Changing Practice by altering Perception while leaving Doctrine untouched

Steve Skojec in one of his recent blog posts observed:
‘This pope who ever says one thing while manipulating events toward a different end. A cabal of advisors and surrogates empowered to spread the messages of the revolution through the Church, changing practice by altering perception while leaving doctrine untouched — the latter tactic making it possible for the useful idiots to keep saying that the pope has done nothing unorthodox.’

This post from The Motley Monk’s Omnibus blog confirms that the sinister course of erosion of Catholic teaching under the present leadership looks set to continue:

The President of the German Bishops’ Conference and adviser to Pope Francis, Cardinal Reinhard Marx, has proposed jettisoning the “blind rigorism” of the Church when it comes to sexual morality.

Why? Marx believes it’s “difficult to say from the outside whether someone is in the state of mortal sin.”

That’s true. After all, Jesus did teach his disciples:

You are the ones who justify yourselves in the eyes of others, but God knows your hearts. (Luke 16:15a)

Consider this case:

  • A Catholic spouse has been physically and emotionally abused by her husband. Nothing she has suggested or done has helped. Traumatized after five years of suffering abuse, the wife civilly divorces her husband. Several years later, she falls in love and marries–without the benefit of an annulment  –a kind and loving gentleman who has helped her heal from the trauma. Now in the 10th year of a civil marriage to her second husband, she goes to Confession and tells her story to the priest. He reminds the penitent that she is living in an state of objectively serious sin and that, short of receiving an annulment of her first marriage, if she wishes to receive Holy Communion, she must live with her husband as brother and sister.


Cardinal Raymond Burke (left) vs. Cardinal Reinhard Marx


This case pinpoints the problem the Church has been confronting for centuries:

  • Mercy.” One side–today including Cardinal Marx–asserts that the pastoral situation calls for mercy. The “existential facts” of the woman’s life history indicate the second bond isn’t seriously sinful but, in fact, God has blessed it because the chaos of with the first bond has been replaced by the order of the second bond. Only hardhearted, blind rigorists would disagree.
  • Justice.” The other side–today including Cardinal Raymond Burke–asserts it must be established that, before the fact, there was no bond in the first marriage (thus, deserving of an annulment) and then to convalidate (sacramentalize) the second civil bond. Short of that, the woman and her second husband in the second civil marriage are living in a state of objectively serious sin. If the woman wants to receive Holy Communion, she and her husband must live as brother and sister. These are the only two options for resolving this dilemma because this is what Scripture and Tradition teach.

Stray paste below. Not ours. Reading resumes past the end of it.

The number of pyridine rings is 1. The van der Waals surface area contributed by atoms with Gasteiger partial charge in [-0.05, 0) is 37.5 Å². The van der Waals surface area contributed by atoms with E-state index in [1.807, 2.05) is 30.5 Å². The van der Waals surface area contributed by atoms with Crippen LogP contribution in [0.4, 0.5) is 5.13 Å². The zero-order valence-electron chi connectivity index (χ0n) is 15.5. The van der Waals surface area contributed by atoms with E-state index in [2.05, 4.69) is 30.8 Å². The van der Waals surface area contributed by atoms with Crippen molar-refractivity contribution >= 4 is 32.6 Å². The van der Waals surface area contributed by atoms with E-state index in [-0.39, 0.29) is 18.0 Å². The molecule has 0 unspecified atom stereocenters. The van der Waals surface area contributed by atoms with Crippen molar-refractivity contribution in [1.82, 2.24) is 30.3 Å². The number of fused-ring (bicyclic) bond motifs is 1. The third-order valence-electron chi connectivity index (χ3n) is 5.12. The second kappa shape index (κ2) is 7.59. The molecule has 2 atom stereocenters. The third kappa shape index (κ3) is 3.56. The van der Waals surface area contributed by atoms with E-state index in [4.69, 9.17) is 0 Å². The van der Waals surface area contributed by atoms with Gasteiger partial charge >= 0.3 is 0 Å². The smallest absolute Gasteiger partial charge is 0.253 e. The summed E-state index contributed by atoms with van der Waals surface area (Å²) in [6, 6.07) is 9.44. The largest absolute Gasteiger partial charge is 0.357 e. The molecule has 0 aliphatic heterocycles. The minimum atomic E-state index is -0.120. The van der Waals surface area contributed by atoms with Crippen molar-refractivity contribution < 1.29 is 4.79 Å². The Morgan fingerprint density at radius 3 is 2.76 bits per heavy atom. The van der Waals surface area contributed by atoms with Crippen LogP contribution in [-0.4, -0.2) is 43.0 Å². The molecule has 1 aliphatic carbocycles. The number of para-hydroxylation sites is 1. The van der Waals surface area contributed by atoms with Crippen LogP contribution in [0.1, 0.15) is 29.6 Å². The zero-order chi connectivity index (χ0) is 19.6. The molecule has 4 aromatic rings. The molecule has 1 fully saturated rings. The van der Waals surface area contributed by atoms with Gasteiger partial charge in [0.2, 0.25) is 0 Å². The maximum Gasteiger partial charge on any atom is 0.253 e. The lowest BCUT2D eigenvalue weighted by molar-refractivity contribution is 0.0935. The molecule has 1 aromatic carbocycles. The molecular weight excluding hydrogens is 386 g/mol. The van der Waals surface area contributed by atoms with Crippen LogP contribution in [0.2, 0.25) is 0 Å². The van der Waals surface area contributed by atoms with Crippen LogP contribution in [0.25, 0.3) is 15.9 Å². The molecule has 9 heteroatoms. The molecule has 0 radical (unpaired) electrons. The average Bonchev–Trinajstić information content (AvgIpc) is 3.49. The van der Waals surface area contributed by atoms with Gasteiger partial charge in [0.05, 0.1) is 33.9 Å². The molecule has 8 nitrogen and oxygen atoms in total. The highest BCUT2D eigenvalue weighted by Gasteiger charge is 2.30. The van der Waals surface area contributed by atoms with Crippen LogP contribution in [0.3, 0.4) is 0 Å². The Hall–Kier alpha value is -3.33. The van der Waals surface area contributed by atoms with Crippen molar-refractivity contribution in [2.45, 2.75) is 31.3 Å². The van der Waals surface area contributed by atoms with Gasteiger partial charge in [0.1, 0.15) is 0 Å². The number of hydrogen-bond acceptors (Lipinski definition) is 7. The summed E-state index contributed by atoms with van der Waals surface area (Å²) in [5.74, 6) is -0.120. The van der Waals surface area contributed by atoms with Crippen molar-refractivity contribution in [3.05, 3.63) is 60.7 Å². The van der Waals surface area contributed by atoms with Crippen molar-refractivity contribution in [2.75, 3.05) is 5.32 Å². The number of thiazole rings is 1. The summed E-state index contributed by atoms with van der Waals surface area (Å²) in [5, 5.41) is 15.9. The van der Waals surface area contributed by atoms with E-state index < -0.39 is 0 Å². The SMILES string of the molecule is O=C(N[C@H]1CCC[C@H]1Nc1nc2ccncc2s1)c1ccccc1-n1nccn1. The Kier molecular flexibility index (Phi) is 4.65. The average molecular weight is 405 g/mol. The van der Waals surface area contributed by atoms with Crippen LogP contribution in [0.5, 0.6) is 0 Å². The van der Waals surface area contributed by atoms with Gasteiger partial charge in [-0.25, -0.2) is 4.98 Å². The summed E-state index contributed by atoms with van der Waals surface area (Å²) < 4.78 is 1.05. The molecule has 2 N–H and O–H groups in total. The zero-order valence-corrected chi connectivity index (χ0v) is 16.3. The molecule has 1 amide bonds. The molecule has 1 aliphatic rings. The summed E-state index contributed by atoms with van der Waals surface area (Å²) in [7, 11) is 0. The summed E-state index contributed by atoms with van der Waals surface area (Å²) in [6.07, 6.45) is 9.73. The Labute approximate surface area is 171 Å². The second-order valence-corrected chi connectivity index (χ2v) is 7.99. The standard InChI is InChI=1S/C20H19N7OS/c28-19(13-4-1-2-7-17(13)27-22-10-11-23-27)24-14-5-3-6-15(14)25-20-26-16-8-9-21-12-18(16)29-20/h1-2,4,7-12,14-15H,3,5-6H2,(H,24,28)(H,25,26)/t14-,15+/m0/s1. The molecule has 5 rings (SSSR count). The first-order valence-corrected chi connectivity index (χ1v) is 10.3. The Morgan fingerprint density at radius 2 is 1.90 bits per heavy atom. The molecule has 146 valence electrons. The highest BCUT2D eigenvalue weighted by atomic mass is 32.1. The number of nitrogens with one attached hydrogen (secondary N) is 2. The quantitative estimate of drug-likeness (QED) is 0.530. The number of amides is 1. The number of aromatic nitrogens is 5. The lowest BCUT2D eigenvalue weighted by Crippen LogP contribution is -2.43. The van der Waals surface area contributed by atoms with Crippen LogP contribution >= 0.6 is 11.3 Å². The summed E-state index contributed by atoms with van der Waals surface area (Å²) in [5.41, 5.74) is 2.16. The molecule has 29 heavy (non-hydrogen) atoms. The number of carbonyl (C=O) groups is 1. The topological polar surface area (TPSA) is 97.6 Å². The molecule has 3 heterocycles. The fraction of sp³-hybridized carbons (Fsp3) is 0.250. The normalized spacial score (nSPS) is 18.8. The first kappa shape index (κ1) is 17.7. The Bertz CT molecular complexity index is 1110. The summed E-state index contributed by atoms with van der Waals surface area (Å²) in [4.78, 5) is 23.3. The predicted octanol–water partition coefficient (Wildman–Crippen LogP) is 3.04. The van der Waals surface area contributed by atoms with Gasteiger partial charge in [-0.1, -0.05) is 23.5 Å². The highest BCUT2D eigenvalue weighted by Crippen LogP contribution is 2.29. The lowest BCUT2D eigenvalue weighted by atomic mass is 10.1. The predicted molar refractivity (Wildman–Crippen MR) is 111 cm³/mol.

Public opinion characterizes the former approach as “caring and pastoral” and the latter as “unfeeling and uncharitable.”

But, it must be asked, “What about the more difficult, virtuous way–the narrow way–about which Jesus taught his disciples? He said:

Enter through the narrow gate. For wide is the gate and broad is the road that leads to destruction, and many enter through it. But small is the gate and narrow the road that leads to life, and only a few find it. (Matthew 7:13-14)

Important as all of that really is (and it is!), what’s extremely important about this particular interview is that Cardinal Marx included not only men and women in what are called “irregular situations” (like the case above) but also those in very irregular situations, namely, homosexual relationships. Applying the same principles to the latter as he did the former, Marx opines that there must be “respect for a decision made in freedom” as well as for the voice of “conscience.” Marx adds that this requires considering an individual’s “concrete circumstances” as well as “one’s own responsibility in light of the Gospels” which includes “listening the voice of the Church.”

That’s what it means for the Church to jettison “blind rigorism”?

How about jettisoning Scripture? After all, after Jesus said  “You are the ones who justify yourselves in the eyes of others, but God knows your hearts.” But, Jesus also happened to add:

What people value highly is detestable in God’s sight. (Luke 16:15b)

And that’s not the end of this story…just it’s opening trope.


Bishop Franz-Josef Bode (“Let’s keep things ambiguous”)